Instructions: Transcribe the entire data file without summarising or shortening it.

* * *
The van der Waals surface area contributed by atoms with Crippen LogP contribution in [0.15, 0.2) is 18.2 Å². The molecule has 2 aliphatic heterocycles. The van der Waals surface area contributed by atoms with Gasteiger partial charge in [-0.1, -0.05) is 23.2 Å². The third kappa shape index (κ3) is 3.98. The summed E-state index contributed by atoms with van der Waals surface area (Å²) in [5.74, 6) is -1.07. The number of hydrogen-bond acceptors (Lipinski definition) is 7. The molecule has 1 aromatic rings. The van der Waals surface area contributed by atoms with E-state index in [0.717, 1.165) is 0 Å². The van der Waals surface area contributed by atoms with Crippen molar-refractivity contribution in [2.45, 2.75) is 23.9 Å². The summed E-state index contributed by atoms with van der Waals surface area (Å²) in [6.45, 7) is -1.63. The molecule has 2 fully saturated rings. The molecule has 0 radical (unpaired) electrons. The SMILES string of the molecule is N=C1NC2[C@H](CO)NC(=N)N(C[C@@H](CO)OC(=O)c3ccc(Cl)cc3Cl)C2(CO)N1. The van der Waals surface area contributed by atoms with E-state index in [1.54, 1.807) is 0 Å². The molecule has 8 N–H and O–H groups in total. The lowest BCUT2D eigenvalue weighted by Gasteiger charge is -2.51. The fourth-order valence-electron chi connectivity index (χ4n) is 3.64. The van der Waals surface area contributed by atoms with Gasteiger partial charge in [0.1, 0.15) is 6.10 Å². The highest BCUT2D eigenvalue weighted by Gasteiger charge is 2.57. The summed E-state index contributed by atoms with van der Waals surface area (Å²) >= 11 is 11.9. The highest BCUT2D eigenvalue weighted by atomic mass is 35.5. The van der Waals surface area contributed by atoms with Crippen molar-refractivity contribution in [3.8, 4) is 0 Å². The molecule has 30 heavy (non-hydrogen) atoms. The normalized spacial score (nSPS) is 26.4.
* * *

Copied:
The van der Waals surface area contributed by atoms with Crippen LogP contribution in [0.15, 0.2) is 18.2 Å². The molecule has 2 aliphatic heterocycles. The van der Waals surface area contributed by atoms with Gasteiger partial charge in [-0.1, -0.05) is 23.2 Å². The third kappa shape index (κ3) is 3.98. The summed E-state index contributed by atoms with van der Waals surface area (Å²) in [5.74, 6) is -1.07. The number of hydrogen-bond acceptors (Lipinski definition) is 7. The molecule has 1 aromatic rings. The van der Waals surface area contributed by atoms with E-state index in [0.717, 1.165) is 0 Å². The van der Waals surface area contributed by atoms with Crippen molar-refractivity contribution in [2.45, 2.75) is 23.9 Å². The summed E-state index contributed by atoms with van der Waals surface area (Å²) in [6.45, 7) is -1.63. The molecule has 2 fully saturated rings. The molecule has 0 radical (unpaired) electrons. The SMILES string of the molecule is N=C1NC2[C@H](CO)NC(=N)N(C[C@@H](CO)OC(=O)c3ccc(Cl)cc3Cl)C2(CO)N1. The van der Waals surface area contributed by atoms with E-state index in [1.54, 1.807) is 0 Å². The molecule has 8 N–H and O–H groups in total. The lowest BCUT2D eigenvalue weighted by Gasteiger charge is -2.51. The fourth-order valence-electron chi connectivity index (χ4n) is 3.64. The van der Waals surface area contributed by atoms with Gasteiger partial charge in [0.1, 0.15) is 6.10 Å². The highest BCUT2D eigenvalue weighted by Gasteiger charge is 2.57. The summed E-state index contributed by atoms with van der Waals surface area (Å²) >= 11 is 11.9. The highest BCUT2D eigenvalue weighted by atomic mass is 35.5. The van der Waals surface area contributed by atoms with Crippen molar-refractivity contribution in [3.8, 4) is 0 Å². The molecule has 30 heavy (non-hydrogen) atoms. The normalized spacial score (nSPS) is 26.4.